Police in another state recently arrested a 43-year old parolee from Yonkers, New York for drug charges and for assaulting a police officer. Police observed the man was as he walked along a road without a flashlight, about to be struck by a passing car. The officer attempted to talk to the man in the parking lot of a local gas station, but he hit the officer in the face, tried to steal his radio, and took off running.

The officer called for backup and chased the man down, stopping him with his taser. A search of his person turned up 10 baggies of heroin, 7 grams of crack cocaine, and up to $4000 in suspected drug money. After being hospitalized for a foot injury, the man was charged with drug possession, drug trafficking, assaulting a police officer, and resisting arrest. The officer did not require any medical attention.

Drug trafficking involves the shipment and distribution of drugs across a wide geographic area. In this case, the man was from New York but arrested in Delaware, an indication that he may have transported the drugs from New York for sale in Delaware. Drug trafficking is punished at both the state and federal level, with the severity of the sentence depending on the type of drug, the geographic range of the distribution, and whether children were targeted for sale.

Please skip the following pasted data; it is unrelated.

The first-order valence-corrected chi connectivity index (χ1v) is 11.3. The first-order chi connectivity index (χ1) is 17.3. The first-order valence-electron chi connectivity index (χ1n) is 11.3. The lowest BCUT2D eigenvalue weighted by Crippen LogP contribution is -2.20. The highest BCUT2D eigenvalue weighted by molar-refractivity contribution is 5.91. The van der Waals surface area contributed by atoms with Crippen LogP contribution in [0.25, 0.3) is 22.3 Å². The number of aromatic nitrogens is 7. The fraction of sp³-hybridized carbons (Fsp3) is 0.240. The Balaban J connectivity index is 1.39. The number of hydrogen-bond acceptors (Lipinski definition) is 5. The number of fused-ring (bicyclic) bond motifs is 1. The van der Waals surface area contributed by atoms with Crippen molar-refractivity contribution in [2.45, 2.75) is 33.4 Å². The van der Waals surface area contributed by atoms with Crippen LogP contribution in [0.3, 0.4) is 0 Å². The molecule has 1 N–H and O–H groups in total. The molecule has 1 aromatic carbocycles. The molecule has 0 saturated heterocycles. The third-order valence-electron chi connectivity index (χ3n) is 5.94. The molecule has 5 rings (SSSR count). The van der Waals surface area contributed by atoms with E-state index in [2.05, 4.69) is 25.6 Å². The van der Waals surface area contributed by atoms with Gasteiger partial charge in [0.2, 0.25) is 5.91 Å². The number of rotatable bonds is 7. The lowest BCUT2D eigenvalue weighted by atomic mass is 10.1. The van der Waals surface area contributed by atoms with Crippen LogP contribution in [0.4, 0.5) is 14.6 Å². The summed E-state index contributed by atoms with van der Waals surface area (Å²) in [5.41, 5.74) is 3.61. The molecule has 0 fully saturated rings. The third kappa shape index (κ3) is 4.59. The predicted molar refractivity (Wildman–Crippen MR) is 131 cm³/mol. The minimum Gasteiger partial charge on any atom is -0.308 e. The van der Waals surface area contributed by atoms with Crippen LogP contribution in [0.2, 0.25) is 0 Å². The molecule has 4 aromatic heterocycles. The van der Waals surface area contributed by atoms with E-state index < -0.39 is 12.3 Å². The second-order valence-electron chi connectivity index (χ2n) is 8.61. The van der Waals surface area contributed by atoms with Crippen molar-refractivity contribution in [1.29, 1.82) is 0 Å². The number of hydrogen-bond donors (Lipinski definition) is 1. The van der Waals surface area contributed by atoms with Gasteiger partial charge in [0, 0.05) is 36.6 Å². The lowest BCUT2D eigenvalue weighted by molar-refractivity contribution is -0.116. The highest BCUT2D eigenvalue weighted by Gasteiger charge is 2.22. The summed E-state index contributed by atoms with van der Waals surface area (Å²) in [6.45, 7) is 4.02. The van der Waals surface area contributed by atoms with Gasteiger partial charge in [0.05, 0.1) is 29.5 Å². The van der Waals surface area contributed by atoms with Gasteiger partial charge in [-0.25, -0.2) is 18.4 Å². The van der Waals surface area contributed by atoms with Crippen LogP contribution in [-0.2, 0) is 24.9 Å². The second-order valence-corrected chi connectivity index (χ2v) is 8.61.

In cases such as this one involving the search of a person for contraband, the Fourth Amendment comes into play. A police officer must either have a valid search warrant to conduct a search, or can also perform a search of the person incident to a valid arrest if the police have probable cause to suspect that contraband may be found. They may also search a suspect’s person for weapons in order to protect their own safety.

Anyone accused of a drug-related offense is entitled to a strong criminal defense and a presumption of innocence until guilt is proven beyond a reasonable doubt. Defendants may have the contraband excluded from evidence if it is proven to be the fruit of an illegal search or seizure. New York residents accused of drug trafficking are entitled to fight for their innocence in a court of law.

Source: Dover Post, “New York man jailed on drug, assault charges,” July 21, 2013.